Brexit deal would give North unique trade advantage
John FitzGerald: Deal would be prime opportunity to sell Northern Ireland as a good place for British exporters to do business
If cattle spend a month grazing on Co Fermanagh grass, would they become UK “citizens”, entitled to enter Britain tariff-free? Photograph: Brenda Fitzsimons
The negotiations between the UK and the Republic to agree the Anglo-Irish Free Trade Agreement, signed at the end of 1965, took a year of very active engagement. A major point of contention was the British concern that fabric would be imported tariff-free into the Republic from the British Commonwealth and then made into clothing here. That scenario could have seen Ireland becoming a back-door for cheap imports into the UK, bypassing the tariffs designed to protect UK manufacturers, via modest value-added in making up garments.
This time round, it appears that one of the sticking points in reaching a post-Brexit trade agreement has been the EU concern that the UK could similarly become a back-door for imports.
This is why there is a need to define the rules on what degree of UK value-added is necessary before a good can enter the EU under trading arrangements for British products. The EU Commission fears, for example, that car parts from Asia could be assembled into cars in the UK, and the resultant vehicles sold as British to the EU, bypassing EU tariffs on Asian imports.
The UK seems less concerned about this issue of rules on content. However, if there is no trade agreement between the EU and the UK, it could become a significant issue for Ireland, and a cause of tension with the UK.
The London government is determined that there will be no checks on goods travelling from Northern Ireland to Britain. If that is the case, what will happen to goods travelling from the Republic via the North to reach mainland Britain, in the absence of such checks? It would prove difficult for the UK to enforce tariffs on such goods.
Even if there were some administrative means of checking whether a consignment of goods originated in the Republic (or elsewhere in the EU), there is the question of what happens those goods that are partly processed in Northern Ireland before heading across the Irish Sea.
Already there is a lot of cross-Border food-processing under the EU Single Market, and things could get a lot more complex from the new year, as agricultural products are most likely to face high tariffs in a no-deal scenario.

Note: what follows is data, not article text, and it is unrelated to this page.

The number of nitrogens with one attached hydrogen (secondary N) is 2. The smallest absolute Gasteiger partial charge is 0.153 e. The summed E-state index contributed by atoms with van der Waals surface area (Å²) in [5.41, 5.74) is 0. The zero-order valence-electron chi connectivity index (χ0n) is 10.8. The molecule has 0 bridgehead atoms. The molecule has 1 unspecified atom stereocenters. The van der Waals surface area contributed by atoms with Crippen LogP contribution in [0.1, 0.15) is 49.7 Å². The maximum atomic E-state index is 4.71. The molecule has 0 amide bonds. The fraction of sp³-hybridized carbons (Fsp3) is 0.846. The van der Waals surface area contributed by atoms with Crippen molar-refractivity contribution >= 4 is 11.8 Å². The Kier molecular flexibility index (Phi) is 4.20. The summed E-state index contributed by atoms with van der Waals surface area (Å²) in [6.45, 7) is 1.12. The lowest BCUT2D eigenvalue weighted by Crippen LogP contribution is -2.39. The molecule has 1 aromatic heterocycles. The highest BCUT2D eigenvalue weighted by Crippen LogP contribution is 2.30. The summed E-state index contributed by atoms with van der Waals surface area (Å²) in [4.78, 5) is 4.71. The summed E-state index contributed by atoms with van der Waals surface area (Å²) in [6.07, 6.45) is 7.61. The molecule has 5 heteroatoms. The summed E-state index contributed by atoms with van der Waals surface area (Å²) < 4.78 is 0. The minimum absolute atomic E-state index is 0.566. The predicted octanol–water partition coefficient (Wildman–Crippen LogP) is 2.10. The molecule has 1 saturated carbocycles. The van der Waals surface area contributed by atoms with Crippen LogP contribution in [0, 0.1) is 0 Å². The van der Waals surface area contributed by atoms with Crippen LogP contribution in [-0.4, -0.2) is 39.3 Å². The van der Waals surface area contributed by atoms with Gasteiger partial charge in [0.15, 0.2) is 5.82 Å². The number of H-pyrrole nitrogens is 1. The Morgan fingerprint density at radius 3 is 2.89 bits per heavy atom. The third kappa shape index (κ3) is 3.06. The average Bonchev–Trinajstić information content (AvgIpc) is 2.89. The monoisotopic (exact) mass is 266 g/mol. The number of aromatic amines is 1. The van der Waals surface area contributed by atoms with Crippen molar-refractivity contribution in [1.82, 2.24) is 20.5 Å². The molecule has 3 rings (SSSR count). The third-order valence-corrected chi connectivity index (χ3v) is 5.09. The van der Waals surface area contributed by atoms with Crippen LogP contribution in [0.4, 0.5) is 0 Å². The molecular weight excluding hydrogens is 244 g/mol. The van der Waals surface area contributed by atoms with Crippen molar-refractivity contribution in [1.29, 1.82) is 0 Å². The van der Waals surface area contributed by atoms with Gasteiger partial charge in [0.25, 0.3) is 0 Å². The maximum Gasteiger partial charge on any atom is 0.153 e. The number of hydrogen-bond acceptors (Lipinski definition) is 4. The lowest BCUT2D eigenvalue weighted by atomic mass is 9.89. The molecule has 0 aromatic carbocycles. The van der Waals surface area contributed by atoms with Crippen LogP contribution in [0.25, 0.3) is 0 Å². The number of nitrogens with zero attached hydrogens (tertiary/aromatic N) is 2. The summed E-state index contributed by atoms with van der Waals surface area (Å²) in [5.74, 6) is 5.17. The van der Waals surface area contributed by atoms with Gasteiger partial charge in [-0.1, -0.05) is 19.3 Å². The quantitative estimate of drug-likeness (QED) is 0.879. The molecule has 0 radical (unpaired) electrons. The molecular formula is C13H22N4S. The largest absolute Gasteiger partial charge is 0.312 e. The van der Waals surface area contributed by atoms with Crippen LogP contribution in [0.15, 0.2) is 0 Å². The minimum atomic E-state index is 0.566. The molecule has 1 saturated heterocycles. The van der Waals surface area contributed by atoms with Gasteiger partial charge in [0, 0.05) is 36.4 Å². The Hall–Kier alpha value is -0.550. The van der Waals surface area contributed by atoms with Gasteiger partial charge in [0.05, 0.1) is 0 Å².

For example, if there is no trade agreement with the UK, beef exported from the Republic to Britain is likely to face prohibitive tariffs. However, if the cattle spend a month grazing on Fermanagh grass, would they become UK “citizens”, entitled to enter Britain tariff free?
If rules of content are applied, how much Fermanagh grass must a bullock eat, and for how long, before it is considered a product of Northern Ireland?
If adding some value in the North became the key to tariff-free entry to Britain, that could lead to other forms of pre-processing being undertaken in Northern Ireland to avoid UK tariffs. If this loophole became large, there would be a danger that the UK would ignore the commitments made in its exit deal, and try and impose controls on the Border on the island.
We have already seen that, just because the UK has signed a legally binding deal with the EU, it does not mean they propose to abide by it.
An alternative approach might be for the UK to clamp down on the activities of Northern Ireland companies and farmers, to avoid nominal or bogus processing to evade a tariff wall. However, given the powers devolved to the Northern Ireland administration, it could be difficult to pursue such a course of action.
Of course, a much better outcome for the EU, the UK, Northern Ireland and the Republic would be a trade deal. This would limit the incentives for tariff-hopping entrepôt activity in the North.
Among the many benefits, agreeing a trade deal would allow Northern Ireland to benefit from a limited upside in the UK exit agreement. As part of the exit deal, goods manufactured in Northern Ireland can be exported freely to the EU, provided they conform to EU standards. This means that a significant number of English businesses might relocate some activity to the North where they could freely supply both the UK and the EU markets.
The Northern Ireland Executive needs to work strategically to reap whatever benefits are to be gained from the North’s unique position under the exit deal in straddling the two trading entities.
If a deal is done, the executive needs to prioritise the opportunity to sell Northern Ireland as a good place for British exporters to do business.